At the same time, baseball has gained many more Hispanics - - both U.S.-born and from Latin America -- who now account for more than a quarter of the Major League rosters. Baseball is hugely popular south of the border. Venezuela and the Dominican Republic have well-developed winter leagues and increasingly are feeders to the American majors; no club is without a Latin American scouting team.
Popular in Japan
In Asia, baseball is popular in Japan, South Korea and Taiwan. It never caught on in Europe, though there’s a fledgling movement in Germany.
In the U.S., football’s popularity notwithstanding, a community’s identity is more likely to be associated with baseball. Philadelphia’s inferiority complex, sandwiched between Washington and New York, and the usually woeful Philadelphia Phillies, with more losses than any other Major League team -- deserved each other. Now that the Phillies have become one of the great franchises in baseball the entire city has been uplifted, as chronicled in a delicious piece in Sports Illustrated. (Even the disappointing playoff loss last week to the St. Louis Cardinals doesn’t dim the luster much.)
In Detroit, both the NFL Lions and the baseball Tigers enjoyed spectacular Septembers. After defeating the hated New York Yankees in the first post-season series last week, it’s the Tigers that seem to have most energized this depressed town.
It cuts the other way, too. In 1919, the Boston Red Sox traded the greatest player in the game, Babe Ruth, and for the next 85 years didn’t win a World Series; natives called it “the curse of the Bambino.” That streak ended when Boston won the championship in 2004 and 2007. This season, the club blew a huge lead in the final month and missed the playoffs. At the water coolers and saloons in Beantown it’s as if 2004 and 2007 never occurred.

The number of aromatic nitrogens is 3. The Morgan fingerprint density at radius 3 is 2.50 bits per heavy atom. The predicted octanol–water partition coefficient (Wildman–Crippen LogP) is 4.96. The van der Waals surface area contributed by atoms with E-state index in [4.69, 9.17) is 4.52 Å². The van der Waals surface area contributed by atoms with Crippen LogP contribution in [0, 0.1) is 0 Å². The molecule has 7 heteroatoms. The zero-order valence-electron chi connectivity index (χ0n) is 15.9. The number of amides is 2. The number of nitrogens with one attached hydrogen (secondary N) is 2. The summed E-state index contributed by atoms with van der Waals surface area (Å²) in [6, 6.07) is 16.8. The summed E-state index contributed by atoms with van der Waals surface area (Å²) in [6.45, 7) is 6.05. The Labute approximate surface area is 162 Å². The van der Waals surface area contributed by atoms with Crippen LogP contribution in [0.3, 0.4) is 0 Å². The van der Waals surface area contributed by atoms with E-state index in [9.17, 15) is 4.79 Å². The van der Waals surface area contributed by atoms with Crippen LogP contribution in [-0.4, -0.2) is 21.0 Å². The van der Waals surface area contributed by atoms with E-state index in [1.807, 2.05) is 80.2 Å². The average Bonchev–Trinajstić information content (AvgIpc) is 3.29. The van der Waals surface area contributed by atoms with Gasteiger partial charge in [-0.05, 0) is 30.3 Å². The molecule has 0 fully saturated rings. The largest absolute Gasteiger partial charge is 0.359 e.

Then there’s Washington, which endured without a baseball team from 1971 to 2005, and became a pro football town, viscerally attached to the Redskins. That could change.
The perpetually bad Nationals finished the season on a roll, and in the final weekend home stand, with nothing at stake for them, cost the Atlanta Braves the playoffs by winning two out of three games. That performance drew more than 100,000 fans and the future looks bright.
On any given night at the new Nationals Park, you might see the speaker of the House, John Boehner -- perhaps sneaking behind the stands for a smoke -- and liberal Democratic Representative Ed Markey of Massachusetts. When the Chicago White Sox come to town, President Barack Obama is there to root for his hometown team; Supreme Court Justice Samuel Alito can be seen cheering for his Philadelphia Phillies. The man in jeans and baseball cap in the lower deck on the right field line is the chairman of the Federal Reserve Board, Ben Bernanke.
Here’s a hard-to-imagine dream: Baseball brings some civility and comity to Washington.
(Albert R. Hunt is the executive editor for Washington at Bloomberg News. The opinions expressed are his own.)